I meet a lot of people who’s worst nightmare is being stuck deep in the woods alone at night. I slept better than I have in weeks.
Once upon a time I got out more often for overnights than most people I knew. Morning birdsong and coffee in the rain tell me that it’s high time to get back to work. My thesis nearly done and behind me, there now lies more important business to attend to- canyons and streams to be inventoried, desert washes requiring contemplation.
I was going to pack a journal. And my flute. Or a book. And possibly implements for tea.
I left it all at home.
My better mind reminded me of the importance of making space for nothing. Allowing time to let thoughts rise and fall, unclinging and unhindered. Not doing.
I have to confess that the world at large is moving far too fast for me, completely at odds with the stillness that I crave. I’m increasingly feeling like a stranger in a strange land.
Seeing an owl in flight brought me home. An hour of streamside sitting and the illusory city-self begins to slough off like an old skin. Pink sunlight on the peaks above and a cold wind snaking through the canyon brought me home.
Grasp the feeling. Protect it. Nurse it as if it were a tiny ember. Carry it in cupped hands through the coming days of traffic and crowds and noise until it can be brought back to life somewhere quiet and wild.
Hiking canyons, scouting deer country, filling in some blanks on the Angeles High Country map with Adan. ~7000 feet at the end of December and nothing but warm sun, clear skies, and a dry wind. It’s hard to complain. On the other hand, I can’t help but feel like things are really changing here; summers longer, winters later. Last year’s rainfall seems quite the anomaly contrasted with this year’s Christmas wildfires.
But it’s good country any way I look at it. And it’s my backyard. There was still a ton of deer sign, one sighting, and lots of beds, rubs, and browsing areas. Big cat shit, bear shit, coyote shit…wild shit. There has been a lot moving through these canyons.
Including ancient people.
Emerging from cool shade into a sun-warmed clearing, we both immediately commented that this would be a perfect place for a camp. Within moments of uttering this statement, I found one of the most perfect bedrock mortars I’ve seen to-date.
Carved into a boulder nestled beside an oak, I scooped out the debris gathered inside of it, running my fingers across the perfectly smooth surface at its bottom. Whatever ancient people left this, it was an amusing testament to the fact that yes, this has always been a great place to camp. Whoever they were, however distant, I felt a certain kinship. Despite the possibility of being separated by millennia (many estimates of people in this region tag them between 2000 BCE and 200 CE), we’re still Homo sapiens with the same sensibilities.
As I stood surveying the surrounding ridges and peaks, I could hear the children and smell the smoke. I wonder who was the last to grind acorns here and whether they knew they wouldn’t be coming back.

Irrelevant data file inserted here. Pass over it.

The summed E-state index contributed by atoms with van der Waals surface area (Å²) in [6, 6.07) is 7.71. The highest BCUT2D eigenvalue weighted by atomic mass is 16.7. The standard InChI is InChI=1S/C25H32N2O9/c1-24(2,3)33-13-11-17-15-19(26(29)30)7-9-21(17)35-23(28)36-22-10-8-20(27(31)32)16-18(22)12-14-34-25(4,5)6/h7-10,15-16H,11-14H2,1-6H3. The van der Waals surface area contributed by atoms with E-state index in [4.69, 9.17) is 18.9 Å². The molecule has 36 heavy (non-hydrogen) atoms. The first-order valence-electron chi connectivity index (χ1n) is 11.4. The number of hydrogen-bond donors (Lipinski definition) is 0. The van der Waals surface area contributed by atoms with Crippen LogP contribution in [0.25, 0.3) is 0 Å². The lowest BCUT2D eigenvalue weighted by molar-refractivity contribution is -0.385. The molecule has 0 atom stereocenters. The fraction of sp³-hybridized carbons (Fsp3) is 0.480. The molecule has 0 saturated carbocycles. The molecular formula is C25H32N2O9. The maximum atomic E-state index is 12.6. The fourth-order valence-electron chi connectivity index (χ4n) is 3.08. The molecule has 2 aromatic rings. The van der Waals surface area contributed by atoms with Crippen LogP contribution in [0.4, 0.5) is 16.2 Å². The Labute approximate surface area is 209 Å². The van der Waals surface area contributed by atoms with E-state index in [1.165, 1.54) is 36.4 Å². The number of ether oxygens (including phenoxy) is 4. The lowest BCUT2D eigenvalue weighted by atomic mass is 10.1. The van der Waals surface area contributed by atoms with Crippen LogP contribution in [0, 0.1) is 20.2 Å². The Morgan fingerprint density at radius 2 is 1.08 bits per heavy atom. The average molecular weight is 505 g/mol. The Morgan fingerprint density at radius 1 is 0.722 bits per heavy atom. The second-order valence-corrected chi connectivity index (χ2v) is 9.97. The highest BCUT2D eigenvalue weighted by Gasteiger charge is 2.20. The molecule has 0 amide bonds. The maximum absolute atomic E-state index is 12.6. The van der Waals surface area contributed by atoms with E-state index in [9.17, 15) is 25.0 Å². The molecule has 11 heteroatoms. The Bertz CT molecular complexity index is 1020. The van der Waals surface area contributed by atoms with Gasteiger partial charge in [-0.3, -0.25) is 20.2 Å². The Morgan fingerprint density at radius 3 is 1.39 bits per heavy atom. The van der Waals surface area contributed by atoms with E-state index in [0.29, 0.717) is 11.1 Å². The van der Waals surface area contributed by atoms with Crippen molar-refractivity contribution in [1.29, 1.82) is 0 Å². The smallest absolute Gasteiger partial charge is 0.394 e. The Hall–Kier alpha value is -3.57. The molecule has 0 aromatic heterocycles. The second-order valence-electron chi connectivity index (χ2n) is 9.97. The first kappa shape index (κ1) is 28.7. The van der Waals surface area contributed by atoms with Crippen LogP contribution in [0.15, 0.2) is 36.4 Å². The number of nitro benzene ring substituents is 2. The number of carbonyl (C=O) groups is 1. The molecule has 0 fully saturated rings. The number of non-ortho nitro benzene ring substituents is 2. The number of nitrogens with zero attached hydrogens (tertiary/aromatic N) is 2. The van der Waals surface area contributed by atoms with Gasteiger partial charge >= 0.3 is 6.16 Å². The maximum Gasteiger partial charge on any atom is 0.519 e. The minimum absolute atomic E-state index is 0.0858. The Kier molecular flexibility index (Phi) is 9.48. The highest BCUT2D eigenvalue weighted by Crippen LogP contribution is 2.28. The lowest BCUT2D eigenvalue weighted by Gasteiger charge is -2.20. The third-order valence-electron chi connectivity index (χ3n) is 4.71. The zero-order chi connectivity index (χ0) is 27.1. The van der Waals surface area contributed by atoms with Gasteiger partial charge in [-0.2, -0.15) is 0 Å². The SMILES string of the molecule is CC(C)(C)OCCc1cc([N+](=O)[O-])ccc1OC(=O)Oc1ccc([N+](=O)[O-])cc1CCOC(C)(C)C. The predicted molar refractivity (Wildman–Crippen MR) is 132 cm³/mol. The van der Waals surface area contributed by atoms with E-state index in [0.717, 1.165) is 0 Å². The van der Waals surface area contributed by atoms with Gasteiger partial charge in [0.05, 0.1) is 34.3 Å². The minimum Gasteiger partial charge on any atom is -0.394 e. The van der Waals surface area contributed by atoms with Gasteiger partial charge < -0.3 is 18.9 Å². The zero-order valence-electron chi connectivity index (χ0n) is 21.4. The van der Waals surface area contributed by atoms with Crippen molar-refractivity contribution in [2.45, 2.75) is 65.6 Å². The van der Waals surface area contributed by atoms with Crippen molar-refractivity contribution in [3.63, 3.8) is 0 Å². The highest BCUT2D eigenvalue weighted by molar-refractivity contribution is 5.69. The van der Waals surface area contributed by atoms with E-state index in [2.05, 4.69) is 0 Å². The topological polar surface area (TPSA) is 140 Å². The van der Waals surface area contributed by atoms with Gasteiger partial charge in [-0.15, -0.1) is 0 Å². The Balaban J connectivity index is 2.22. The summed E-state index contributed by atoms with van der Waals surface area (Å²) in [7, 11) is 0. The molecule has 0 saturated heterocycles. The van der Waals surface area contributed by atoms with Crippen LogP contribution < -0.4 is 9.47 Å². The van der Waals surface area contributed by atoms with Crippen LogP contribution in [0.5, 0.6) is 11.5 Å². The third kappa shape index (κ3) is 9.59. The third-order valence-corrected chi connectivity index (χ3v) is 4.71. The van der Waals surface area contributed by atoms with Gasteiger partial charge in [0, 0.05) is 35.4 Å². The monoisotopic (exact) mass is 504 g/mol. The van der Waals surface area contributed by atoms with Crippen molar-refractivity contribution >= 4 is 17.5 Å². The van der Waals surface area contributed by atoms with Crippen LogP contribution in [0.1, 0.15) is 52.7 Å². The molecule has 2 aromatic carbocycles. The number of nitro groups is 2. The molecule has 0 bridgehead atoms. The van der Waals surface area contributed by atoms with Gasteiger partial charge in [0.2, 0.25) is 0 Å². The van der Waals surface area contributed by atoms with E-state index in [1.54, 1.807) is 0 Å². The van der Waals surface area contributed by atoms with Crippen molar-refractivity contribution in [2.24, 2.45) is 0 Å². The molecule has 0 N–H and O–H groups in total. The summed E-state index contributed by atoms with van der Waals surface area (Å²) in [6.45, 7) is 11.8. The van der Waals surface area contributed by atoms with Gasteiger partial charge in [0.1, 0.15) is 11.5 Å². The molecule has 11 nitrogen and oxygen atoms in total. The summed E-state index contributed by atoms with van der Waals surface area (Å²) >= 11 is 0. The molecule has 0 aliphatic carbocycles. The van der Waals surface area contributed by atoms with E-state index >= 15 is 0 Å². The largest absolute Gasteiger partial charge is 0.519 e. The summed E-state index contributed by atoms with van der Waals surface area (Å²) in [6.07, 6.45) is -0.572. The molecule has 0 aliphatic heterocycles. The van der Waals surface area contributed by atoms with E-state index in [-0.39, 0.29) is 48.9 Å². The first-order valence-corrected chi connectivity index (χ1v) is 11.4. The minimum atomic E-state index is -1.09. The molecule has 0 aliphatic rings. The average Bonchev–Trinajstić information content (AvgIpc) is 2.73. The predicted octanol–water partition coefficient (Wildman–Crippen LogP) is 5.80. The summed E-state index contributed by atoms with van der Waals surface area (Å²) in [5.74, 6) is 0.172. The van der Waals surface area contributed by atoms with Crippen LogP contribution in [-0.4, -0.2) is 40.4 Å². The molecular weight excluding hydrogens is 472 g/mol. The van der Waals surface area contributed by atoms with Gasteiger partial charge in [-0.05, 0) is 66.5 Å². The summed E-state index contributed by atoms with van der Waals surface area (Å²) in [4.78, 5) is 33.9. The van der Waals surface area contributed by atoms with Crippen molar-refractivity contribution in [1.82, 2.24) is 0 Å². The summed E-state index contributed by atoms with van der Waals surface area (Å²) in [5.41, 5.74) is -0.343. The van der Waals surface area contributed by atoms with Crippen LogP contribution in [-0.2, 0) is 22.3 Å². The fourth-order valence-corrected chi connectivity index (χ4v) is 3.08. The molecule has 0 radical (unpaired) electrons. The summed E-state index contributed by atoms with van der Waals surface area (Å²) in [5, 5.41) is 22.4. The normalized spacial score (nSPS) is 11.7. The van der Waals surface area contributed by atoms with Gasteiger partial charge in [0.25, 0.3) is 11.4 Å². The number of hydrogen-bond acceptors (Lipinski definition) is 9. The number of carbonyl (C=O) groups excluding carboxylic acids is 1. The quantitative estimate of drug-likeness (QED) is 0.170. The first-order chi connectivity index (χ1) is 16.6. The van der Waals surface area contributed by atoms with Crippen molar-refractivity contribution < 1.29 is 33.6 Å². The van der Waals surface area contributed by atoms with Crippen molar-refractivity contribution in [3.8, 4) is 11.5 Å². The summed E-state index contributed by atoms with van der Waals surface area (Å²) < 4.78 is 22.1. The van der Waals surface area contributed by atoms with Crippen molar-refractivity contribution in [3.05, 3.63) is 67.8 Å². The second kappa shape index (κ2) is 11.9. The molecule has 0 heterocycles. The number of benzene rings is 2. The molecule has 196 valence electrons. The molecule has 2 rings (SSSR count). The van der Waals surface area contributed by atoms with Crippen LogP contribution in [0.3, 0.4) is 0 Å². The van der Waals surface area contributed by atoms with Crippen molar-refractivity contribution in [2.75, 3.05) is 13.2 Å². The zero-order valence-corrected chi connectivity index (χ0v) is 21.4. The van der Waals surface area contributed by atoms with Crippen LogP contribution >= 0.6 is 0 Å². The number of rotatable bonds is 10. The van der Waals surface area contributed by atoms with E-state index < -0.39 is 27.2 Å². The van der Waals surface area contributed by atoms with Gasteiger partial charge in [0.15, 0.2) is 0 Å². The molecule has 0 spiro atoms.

I have a week off from grad classes, affording me the luxury of reading something for myself for a change. This was my first foray into E.O. Wilson and I’m quite impressed. He articulates things I’ve intuited for some time and his background in entomology and ant behavior is an interestingly fitting backdrop to any conversation on social behavior. I read it in a mere two sessions while on an overnight with my son and a friend of his. Teenagers are nice; the boys took care of themselves while I broke off to read.
Sitting streamside by candlelight, equipped with a down poncho, pad, and backpacking chair, I was prepared for some serious backcountry leisure. Rocking back and staring at the stars while pondering a paragraph, there couldn’t have been a better setting.
I finished the final pages in my sleeping bag with coffee before the kids were up. A proper stretch of reading indeed.
My last day of hunting was over before it began. Not even 0430 and there were already 5 trucks parked at my spot, at least four hunters headed in by headlamp. They could’ve been going in many different directions, but combined with the occupants of the other trucks, it was safe to believe this spot was bust. Between the holiday weekend and the last days of deer season, the forest was overrun. Things were beginning to look complicated. I was content to let it go.
I found a ridge and this sunrise instead.
Rifled cleaned, oiled, and locked away. I’ve now got ten months to think about what I was intending to do out there and why.
I look forward to these ruminations over a fire at my hermitage, unarmed and at ease. Time to let it rest, for both man and deer.
Another sunrise, moon sinking, the wind impossibly sharp and clean.
Fresh tracks but no blood on my hands, the deer nowhere to be seen.
Walking in darkness, then early morning light, the sun’s first rays warming a hillside. We found a few great glassing spots, a canyon holding good potential- if not for hunting, for simple solitude. It looked remote and wild and lonely, flocks of dove circling about the trees. I can’t help but imagine myself sleeping down there, wildness and sky boxing me in. No deer this time, just fresh tracks, hiking, talk. Next weekend.